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Chapbook Review: Chinatown Sonnets by Dorothy Chan

Chosen by Douglas Kearney as the winner of New Delta Review’s 6th annual chapbook contest, Dorothy Chan’s Chinatown Sonnets takes us on a whirlwind tour of Chinatowns from Philadelphia to Manhattan to Roman Polanski’s 1974 film Chinatown. On selecting Chan’s collection, Kearney claims his “senses blissed on a blitz of color and clamor, flavor and texture, all that pungent love…”

And it’s true: Chan’s sonnets invoke the distinct sights, sounds, smells, and unforgettable flavors of Chinatown. We are dazzled with the many renditions and manifestations that we encounter as we are effortlessly transported from one major city to another, to Chinatowns real, romanticized, and remembered. But the romanticizing depicted here belongs to that of the mainstream media and their reductive depictions of this ethnic enclave, which Chan seeks to subvert. In the very first line of the opening poem, a line that also reappears later in the collection, Chan writes “This isn’t Chinatown from the movies,” setting up the tone for the rest of the chapbook.

Reading further into the collection, we find that Hollywood’s whitewashed caricature is splintered, turned loose, turned on its head so that we get a more authentic and gritty glimpse of the Chinatowns of the speaker’s reality, which is closer to the truth than Hollywood film.

From there, we enter into Chinatowns neon-lit by Chan’s own experiences: it is a world of haggling at the market, paying ancestral respect with a stack of Florida’s Best oranges, picking out fake Tiffany or fake Louis. And, always, there is food: shrimp crackers, bubble tea, frog legs, fish heads and curried fish balls, “American” egg waffles, chicken feet, and lychee gelatin alongside coke-floats, mashed potatoes, TV dinners, Campbell’s soup, and the speaker’s first burger (how she “opened America on a bun”).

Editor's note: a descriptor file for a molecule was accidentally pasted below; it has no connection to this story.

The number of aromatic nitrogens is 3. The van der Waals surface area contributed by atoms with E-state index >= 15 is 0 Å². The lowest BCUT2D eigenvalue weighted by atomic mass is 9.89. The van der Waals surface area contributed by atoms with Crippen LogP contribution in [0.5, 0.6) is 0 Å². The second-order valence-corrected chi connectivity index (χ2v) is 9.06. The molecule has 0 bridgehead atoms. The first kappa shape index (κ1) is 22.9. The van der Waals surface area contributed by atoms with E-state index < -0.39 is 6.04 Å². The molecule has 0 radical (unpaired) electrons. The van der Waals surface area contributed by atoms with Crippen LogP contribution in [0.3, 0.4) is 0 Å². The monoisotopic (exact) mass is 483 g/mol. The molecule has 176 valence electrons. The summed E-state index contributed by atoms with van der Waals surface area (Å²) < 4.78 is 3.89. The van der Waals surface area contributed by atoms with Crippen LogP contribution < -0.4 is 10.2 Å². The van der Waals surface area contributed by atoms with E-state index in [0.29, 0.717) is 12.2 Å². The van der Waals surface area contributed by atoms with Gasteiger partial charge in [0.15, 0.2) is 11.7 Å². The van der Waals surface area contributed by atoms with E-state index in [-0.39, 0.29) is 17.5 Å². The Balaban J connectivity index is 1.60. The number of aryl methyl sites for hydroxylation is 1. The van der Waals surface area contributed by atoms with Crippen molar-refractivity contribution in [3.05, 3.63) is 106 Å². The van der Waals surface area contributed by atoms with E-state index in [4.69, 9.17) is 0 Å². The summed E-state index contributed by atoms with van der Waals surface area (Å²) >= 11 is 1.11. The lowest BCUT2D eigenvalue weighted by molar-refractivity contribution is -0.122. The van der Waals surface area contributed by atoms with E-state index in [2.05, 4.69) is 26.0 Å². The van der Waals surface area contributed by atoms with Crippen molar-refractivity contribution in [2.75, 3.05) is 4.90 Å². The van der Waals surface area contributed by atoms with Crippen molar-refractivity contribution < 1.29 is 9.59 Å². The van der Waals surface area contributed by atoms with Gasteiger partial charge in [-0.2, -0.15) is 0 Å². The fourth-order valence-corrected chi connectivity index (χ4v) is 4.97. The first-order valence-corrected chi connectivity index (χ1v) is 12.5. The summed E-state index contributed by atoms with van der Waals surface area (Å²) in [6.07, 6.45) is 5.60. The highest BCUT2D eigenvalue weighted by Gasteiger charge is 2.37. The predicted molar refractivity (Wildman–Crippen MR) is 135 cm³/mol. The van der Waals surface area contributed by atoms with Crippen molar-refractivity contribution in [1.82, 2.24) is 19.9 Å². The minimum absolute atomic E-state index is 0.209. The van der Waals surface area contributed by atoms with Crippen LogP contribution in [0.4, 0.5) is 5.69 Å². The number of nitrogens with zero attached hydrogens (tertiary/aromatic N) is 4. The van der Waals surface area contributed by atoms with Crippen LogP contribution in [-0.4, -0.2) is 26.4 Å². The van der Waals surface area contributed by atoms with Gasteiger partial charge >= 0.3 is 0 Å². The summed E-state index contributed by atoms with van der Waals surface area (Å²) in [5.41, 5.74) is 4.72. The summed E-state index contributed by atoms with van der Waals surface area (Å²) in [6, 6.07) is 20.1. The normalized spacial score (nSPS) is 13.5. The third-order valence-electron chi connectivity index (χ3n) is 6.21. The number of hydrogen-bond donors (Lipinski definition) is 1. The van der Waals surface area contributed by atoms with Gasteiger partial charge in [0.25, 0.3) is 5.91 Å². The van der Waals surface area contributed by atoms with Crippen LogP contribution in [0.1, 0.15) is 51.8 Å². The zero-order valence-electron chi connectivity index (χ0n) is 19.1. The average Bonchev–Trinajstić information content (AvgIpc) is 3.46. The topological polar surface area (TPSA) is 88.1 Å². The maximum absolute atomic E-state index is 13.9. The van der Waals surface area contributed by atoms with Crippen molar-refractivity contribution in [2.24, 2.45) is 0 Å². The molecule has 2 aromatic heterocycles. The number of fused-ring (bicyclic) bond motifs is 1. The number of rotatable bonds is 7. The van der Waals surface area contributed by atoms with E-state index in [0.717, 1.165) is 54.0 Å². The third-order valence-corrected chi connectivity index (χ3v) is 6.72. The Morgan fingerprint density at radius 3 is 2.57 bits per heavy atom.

The wide-ranging mix of food in Chinatown Sonnets that the speaker views or consumes shows us how cultures can collide—how one culture’s cuisine can be influenced, appropriated, or adopted by another and how the desire for “authentic” food comes down to one’s own experiences.

And Chan describes food miraculously well: watching the dangling ducks from the windows: / the pig-heads hanging and coffee-brown bags / sucking duck fat the way club girls chug drinks.

In doing so, she offers us a tender glimpse of family through all of the neon and glut and further invites us into the complex, layered world of Chinatowns where food is used to honor customs, to look at, to admire and desire, consume and commune: I can’t even hear my grandfather speak. / He hands me a crab claw cut-open, / showing love. In the same poem, Chan later writes: Grandfather points to the spring rolls, tells / me to eat more. I know I’m his American potato.

This collection offers us many colorful details dished out by an observer with a powerful eye, unapologetic voice, and a smart attention to musicality. The form and prosody propel the reader forward, keeping them furiously enthralled. Chan’s collection succeeds, not despite the form her poems arrive in, but because of the pleasure that she derives from making the sonnet form her own—Chan has no fear of breaking and tweaking and, overall, embracing the sonnet’s necessary power to gut unwanted excess.

This is a fast-paced collection brimming with textures and flavors that will envelop you, draw you in like your grandmother extending a plate of warm food that you can’t turn away from. I myself finished the chapbook in one sitting during my first go-around. The next day, I came back for more, my eyes ready to devour, fearing I’d missed something during my initial read.

Chan ends the collection with this stunner of a line: “This is my Chinatown, technicolor and gone” and we can’t help but feel sad with her.

Chinatown Sonnets is published by New Delta Review.


Dorothy Chan is the author of Chinatown Sonnets, which was selected by Douglas Kearney as the winner of New Delta Review’s 6th Annual Chapbook Contest. She was a 2014 finalist for the Ruth Lilly and Dorothy Sargent Rosenberg Poetry Fellowship and a 2017 finalist for the Lena-Miles Wever Todd Prize for Poetry from Pleiades Press. Her work has appeared or is forthcoming in Blackbird, Plume, The Journal, Spillway, Little Patuxent Review, The McNeese Review, and Salt Hall Journal. She is the Assistant Editor of The Southeast Review. Visit her website at dorothypoetry.com.